Celebrating diversity and making lemonade...

Celebrating diversity and making lemonade...

Sunday, October 27, 2019

Finally some success with plant propagation...

In the Food Forest

I have tried the past 2 years to propagate some woody shrubs (currents, honeyberry and elderberry) with absolutely no luck.  I tried a new method this year that involves putting cuttings into wet sand.  I started this project on the 4th of July.

First, I drilled holes into the containers.
 Then, I took cuttings from my plants.  This is a honeyberry cutting.
 You strip off the lower leaves and I dipped the stem in rooting powder.
 Then, you stick them in the damp sand.  These are the cuttings from the honeyberry bush.
 Put them in a white trash bag (it has to be white, not clear and not black).  Put it in a shady spot and let it sit for a couple of months.

 These are not the best pics but I wanted to explain why I wanted to propagate certain bushes.  This black current was loaded down with big currents the size of grapes!  The branches were literally hanging down with all the fruit.
 This white current bush is all bushy with leaves and only had a few small, pea sized berries.  

I had bought 4 different current bushes when we moved to the property a couple of years ago.  Only the black current seems to be super productive.  I am glad I decided to try several different ones to see what would be best.

On Labor Day (early September), I decided to see how the cutting were doing.

These are the black current.  I had put 15 cuttings in and I had 4 that looked okay...not 100% sure they will make it...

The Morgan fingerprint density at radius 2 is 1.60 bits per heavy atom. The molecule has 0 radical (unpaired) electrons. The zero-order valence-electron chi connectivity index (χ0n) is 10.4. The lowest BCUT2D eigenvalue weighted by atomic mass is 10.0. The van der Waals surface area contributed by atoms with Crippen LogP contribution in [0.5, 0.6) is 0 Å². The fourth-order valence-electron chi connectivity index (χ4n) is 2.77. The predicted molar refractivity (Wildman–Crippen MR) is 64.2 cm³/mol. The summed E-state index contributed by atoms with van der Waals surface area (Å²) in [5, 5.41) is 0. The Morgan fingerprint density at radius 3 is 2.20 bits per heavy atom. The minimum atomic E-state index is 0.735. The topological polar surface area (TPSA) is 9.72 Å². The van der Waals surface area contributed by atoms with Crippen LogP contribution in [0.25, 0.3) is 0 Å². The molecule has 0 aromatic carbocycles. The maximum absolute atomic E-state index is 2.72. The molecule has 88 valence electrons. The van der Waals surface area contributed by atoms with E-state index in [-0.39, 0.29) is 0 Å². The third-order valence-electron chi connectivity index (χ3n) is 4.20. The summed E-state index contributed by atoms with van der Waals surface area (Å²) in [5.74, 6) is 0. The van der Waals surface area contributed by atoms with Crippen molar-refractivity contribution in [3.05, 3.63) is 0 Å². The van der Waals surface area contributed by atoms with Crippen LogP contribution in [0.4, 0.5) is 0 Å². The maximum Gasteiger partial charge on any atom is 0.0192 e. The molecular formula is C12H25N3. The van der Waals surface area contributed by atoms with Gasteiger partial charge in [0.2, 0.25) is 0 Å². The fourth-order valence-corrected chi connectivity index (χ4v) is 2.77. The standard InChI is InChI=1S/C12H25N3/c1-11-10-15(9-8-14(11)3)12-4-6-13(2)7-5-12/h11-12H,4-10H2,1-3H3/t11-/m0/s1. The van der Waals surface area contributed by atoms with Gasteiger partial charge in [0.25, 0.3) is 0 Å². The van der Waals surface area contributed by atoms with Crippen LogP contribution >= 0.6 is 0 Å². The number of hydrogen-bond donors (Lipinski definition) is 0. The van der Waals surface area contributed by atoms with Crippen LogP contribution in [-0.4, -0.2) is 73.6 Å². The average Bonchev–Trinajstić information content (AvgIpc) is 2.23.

The honeyberries did the best.  I did 2 different bushes and I got about 12 new seedlings in each container.
 Check out the roots on this new seedling!
 I also tried to propagate Elderberry but had no luck with that at all.

There are lots of different ways to propagate bushes and some methods are better than others for certain plants.  I am going to try and do some stool layer on the current bush.  Basically, it involves putting good compost and mounding it up at the base of the plant and then let it sit on the branches and they should root in the compost.

Here is a nice video describing the stool layering technique:

Another type of propagation that is good for plants with arching canes is tip layering.  Here I took the end of a blackberry and stripped off the leaves at the end and covered it with compost.  Over winter, it should root and I can dig it out in the spring and transplant it to a new area.
Here is a great video about tip layering:
It may go without saying, but propagating your own plants can save you a lot of money.  One year old honeyberry plants can sell for $15-$20 each.  I was able to propagate at least $300 worth of plants for free.  I have seaberry plants that I want to try and propagate next.  These plants cost $25-$30 each!  I have one male and one female.  The first ones I bought did not grow and the company replaced them (yeah!).  I had planted the second ones last fall and they did really well this year but they were not big enough to take any cuttings from this this year.  I bought my honeyberries and seaberry from Honeyberry USA.

I will still work to propagate more plants.  If anyone knows of a fool proof way to propagate elderberry, please, clue me in.  I have heard it is super easy to propagate but I have failed 3 times to get any to grow!


Sunday, October 13, 2019

Happy accident...sunflower seeds for poultry!

On the Farm